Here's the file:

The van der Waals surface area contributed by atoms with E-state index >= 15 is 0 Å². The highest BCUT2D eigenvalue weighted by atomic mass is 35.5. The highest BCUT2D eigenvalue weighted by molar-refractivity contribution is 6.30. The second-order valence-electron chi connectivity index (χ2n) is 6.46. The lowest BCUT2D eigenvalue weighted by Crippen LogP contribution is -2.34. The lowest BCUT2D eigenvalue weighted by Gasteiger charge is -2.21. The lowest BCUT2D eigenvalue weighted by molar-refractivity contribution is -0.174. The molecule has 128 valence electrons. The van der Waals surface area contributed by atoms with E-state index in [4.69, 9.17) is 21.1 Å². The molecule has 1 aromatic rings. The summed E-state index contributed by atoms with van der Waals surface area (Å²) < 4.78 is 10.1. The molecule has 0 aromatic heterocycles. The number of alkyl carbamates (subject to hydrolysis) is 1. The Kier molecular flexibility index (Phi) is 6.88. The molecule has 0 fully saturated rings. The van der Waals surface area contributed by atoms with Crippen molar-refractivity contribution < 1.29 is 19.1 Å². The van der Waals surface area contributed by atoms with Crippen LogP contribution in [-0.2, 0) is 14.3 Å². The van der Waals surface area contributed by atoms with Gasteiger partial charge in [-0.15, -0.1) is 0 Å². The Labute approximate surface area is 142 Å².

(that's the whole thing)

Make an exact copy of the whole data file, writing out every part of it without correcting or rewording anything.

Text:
The van der Waals surface area contributed by atoms with E-state index >= 15 is 0 Å². The highest BCUT2D eigenvalue weighted by atomic mass is 35.5. The highest BCUT2D eigenvalue weighted by molar-refractivity contribution is 6.30. The second-order valence-electron chi connectivity index (χ2n) is 6.46. The lowest BCUT2D eigenvalue weighted by Crippen LogP contribution is -2.34. The lowest BCUT2D eigenvalue weighted by Gasteiger charge is -2.21. The lowest BCUT2D eigenvalue weighted by molar-refractivity contribution is -0.174. The molecule has 128 valence electrons. The van der Waals surface area contributed by atoms with E-state index in [4.69, 9.17) is 21.1 Å². The molecule has 1 aromatic rings. The summed E-state index contributed by atoms with van der Waals surface area (Å²) < 4.78 is 10.1. The molecule has 0 aromatic heterocycles. The number of alkyl carbamates (subject to hydrolysis) is 1. The Kier molecular flexibility index (Phi) is 6.88. The molecule has 0 fully saturated rings. The van der Waals surface area contributed by atoms with Crippen molar-refractivity contribution < 1.29 is 19.1 Å². The van der Waals surface area contributed by atoms with Crippen LogP contribution in [-0.2, 0) is 14.3 Å². The van der Waals surface area contributed by atoms with Gasteiger partial charge in [-0.15, -0.1) is 0 Å². The Labute approximate surface area is 142 Å².